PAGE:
All plants need proper drainage system to protect the roots. Too much water causes the roots to rot and the plants to die.
During cultivation of soil or while laying on garden soil, make sure that the edges are in much lower elevation. Excess water must flow freely away from the plants after enough moisture was absorbed by the soil.
When proper sloping is observed in the planning stage of the garden, the actual maintenance of the plants would not be too much demanding.
When a new home has an empty lawn, the sight of the raw earth with a smattering of rocks and concrete bits could be intimidating. Do not lose heart. A garden takes time to develop so careful planning is a must.
Design a garden with long-term enjoyment in mind. The lack of trees in the vicinity should not be despairing. Shaded areas can be created by simply giving crawling plants freedom to grow all over a light structure made of welded steel for support and sturdy screen as roof.
To stop feeling overwhelmed with so much empty space in the outdoor part of the home, build a fence around it. A low concrete wall or tall wooden fence will look better when paint is applied. Several coats of paint also provide protection.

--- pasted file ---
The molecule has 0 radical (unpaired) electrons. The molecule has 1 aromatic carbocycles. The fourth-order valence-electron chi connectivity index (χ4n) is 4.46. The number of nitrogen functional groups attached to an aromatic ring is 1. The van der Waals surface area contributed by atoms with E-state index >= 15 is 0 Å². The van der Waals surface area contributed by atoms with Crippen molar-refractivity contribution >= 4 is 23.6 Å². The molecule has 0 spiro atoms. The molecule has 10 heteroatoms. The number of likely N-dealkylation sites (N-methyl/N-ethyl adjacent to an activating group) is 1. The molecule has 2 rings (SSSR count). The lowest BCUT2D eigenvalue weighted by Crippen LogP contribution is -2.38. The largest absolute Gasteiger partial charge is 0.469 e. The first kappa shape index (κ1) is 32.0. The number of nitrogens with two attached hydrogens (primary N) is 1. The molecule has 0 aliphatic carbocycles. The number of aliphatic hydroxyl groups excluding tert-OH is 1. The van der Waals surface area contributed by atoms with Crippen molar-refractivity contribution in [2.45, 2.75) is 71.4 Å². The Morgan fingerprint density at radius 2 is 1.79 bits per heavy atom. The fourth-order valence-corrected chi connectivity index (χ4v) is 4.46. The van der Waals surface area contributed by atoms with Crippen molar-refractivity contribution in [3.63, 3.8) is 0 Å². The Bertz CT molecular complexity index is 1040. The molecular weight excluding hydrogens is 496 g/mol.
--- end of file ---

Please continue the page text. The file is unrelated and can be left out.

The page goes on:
Look for small trees in plant nurseries. Overgrown seedlings have better chance of survival when transplanted. Fruit trees are good choices because they will provide fresh fruits after a few years.
A wide grassy space is the quickest way to make a green lawn. A simple trick is to create a gently sloping surface of packed garden soil. Place concrete hollow blocks around the edges to help prevent soil erosion. Plant small shrubs to give additional support to both the blocks and the earth.
A Japanese-style garden requires a bit of time and effort. This design is appropriate to build on naturally sloping area.
Carving the land into a series of steps will inspire the gardener to put together a variety of colorful and flowering plants, along with the choice of grass or ground cover plants.